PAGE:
Rethinking Peace, Post Conflict Reconstruction and Development Interventions in Northern Uganda: Opportunities and Challenges

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Tom Ogwang

Abstract

On 15 October 2007 the Government of Uganda (GoU), launched the Peace, Recovery and Development Plan (PRDP) for Northern Uganda, including Acholi, Lango, Teso, West Nile, Karamoja, and Elgon. The PRDP is a comprehensive development framework aimed at improving socio-economic indicators in those areas affected by conflict and a serious breakdown in law and order and bringing them into line with national standards. It replaced the Emergency Humanitarian Action Plan (EHAP) and its Joint Monitoring Committee (JMC).

 

The study sought to assess the contribution of PRDP in rebuilding and empowering the war affected communities in northern Uganda.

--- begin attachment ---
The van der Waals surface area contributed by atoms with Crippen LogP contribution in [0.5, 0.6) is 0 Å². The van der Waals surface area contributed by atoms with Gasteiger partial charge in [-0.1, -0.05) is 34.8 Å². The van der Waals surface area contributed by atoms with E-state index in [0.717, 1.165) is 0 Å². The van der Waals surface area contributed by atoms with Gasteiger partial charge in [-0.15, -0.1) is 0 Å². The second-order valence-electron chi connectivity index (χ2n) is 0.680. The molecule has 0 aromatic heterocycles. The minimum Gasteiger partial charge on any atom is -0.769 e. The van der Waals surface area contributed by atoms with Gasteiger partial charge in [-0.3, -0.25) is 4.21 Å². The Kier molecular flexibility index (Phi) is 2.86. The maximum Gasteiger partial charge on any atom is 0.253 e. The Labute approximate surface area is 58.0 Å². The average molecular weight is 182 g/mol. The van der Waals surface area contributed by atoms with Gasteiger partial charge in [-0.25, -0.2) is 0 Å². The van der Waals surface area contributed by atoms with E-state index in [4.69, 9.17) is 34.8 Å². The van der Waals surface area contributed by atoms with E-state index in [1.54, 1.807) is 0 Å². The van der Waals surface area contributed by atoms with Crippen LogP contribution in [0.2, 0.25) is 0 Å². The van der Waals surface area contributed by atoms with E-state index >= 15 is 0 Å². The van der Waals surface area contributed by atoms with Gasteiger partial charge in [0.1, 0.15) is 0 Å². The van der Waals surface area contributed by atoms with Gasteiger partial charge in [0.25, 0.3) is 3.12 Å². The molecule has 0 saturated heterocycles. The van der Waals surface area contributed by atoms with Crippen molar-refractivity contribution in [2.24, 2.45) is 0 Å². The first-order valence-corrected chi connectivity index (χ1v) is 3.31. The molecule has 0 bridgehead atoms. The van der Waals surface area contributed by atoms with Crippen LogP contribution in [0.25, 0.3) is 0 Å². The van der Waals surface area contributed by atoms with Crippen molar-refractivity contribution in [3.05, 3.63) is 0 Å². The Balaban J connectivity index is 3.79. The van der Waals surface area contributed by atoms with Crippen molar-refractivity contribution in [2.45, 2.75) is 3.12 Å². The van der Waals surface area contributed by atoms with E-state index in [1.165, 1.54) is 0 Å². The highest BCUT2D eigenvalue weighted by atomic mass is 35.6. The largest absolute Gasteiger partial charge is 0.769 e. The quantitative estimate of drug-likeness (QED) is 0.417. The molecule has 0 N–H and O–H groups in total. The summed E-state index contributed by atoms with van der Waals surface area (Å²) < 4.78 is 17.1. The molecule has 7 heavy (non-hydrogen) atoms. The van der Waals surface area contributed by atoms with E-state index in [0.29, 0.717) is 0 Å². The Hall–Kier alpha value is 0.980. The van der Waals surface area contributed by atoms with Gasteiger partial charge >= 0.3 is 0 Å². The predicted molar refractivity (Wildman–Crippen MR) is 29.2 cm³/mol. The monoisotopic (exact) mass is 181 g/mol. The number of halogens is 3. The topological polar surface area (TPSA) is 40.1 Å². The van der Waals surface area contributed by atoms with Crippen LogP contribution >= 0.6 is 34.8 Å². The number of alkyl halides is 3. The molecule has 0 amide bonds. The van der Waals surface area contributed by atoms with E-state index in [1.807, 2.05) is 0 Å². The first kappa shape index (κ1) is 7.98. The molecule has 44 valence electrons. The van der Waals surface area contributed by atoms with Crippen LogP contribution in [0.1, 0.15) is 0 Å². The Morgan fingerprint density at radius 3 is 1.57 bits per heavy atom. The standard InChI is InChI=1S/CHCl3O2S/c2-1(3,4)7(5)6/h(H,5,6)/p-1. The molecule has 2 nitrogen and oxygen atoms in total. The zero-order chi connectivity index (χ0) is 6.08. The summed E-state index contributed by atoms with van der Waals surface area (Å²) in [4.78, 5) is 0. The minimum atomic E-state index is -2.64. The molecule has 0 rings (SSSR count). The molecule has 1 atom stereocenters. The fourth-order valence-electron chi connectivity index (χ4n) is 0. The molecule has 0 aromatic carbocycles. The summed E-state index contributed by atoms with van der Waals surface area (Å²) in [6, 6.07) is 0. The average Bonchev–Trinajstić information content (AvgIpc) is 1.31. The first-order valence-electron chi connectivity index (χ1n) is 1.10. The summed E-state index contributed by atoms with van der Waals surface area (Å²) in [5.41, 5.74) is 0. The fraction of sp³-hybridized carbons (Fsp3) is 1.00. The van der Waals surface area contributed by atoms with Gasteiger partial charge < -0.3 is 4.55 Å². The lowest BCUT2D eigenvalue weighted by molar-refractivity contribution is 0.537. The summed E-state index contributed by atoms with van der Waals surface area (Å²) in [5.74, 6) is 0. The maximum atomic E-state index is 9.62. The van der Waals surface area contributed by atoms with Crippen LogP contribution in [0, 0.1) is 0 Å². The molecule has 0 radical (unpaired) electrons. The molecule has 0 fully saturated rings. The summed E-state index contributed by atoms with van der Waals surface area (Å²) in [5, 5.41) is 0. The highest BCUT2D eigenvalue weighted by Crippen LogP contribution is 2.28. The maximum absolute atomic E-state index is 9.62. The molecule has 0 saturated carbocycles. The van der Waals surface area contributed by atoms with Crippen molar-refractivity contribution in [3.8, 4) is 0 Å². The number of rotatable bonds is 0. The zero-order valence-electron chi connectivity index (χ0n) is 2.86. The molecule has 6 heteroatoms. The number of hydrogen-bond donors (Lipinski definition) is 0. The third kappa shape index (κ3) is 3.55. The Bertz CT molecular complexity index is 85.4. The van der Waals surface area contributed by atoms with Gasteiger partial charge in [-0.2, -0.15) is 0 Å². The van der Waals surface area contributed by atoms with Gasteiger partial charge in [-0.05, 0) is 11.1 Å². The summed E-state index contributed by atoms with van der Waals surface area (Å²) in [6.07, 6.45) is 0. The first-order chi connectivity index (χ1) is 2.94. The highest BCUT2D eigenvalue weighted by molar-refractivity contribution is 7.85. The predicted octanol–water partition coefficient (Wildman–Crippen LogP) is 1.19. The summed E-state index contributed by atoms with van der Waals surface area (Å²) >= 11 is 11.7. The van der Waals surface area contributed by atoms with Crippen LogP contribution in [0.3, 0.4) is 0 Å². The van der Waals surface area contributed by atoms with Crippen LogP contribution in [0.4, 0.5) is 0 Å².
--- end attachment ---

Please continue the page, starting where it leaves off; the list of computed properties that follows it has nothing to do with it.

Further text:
The study was conducted in Gulu and Pader in Northern Uganda for comparative reasons. This is due to the fact that these areas were the epicentre of the conflict and witnessed the brunt of the violent conflict with massive displacements and atrocities. Some respondents were interviewed in Kampala. Both qualitative and quantitative methods of data collection were used. A total of 145 respondents participated in the study.

PRDP has contributed in building infrastructure like schools, access roads, health centre facilities. Livehood support was also given to the returnees. It also helped the police in putting up police posts and purchasing vehicles.

Some of the youth were not properly demobilized and re integrated into society and so they still have weapons.

Land disputes are rampant thereby destabilizing the current wave of peace being experienced which translates in part into food insecurity.

Although PRDP supports setting up of infrastructure, it does not monitor the maintenance and functioning of these units. For example they do not recruit teachers or health workers for the schools and health facilities respectively.

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How to Cite
Ogwang, T. (2015). Rethinking Peace, Post Conflict Reconstruction and Development Interventions in Northern Uganda: Opportunities and Challenges. Advances in Social Sciences Research Journal, 2(10). https://doi.org/10.14738/assrj.210.1518
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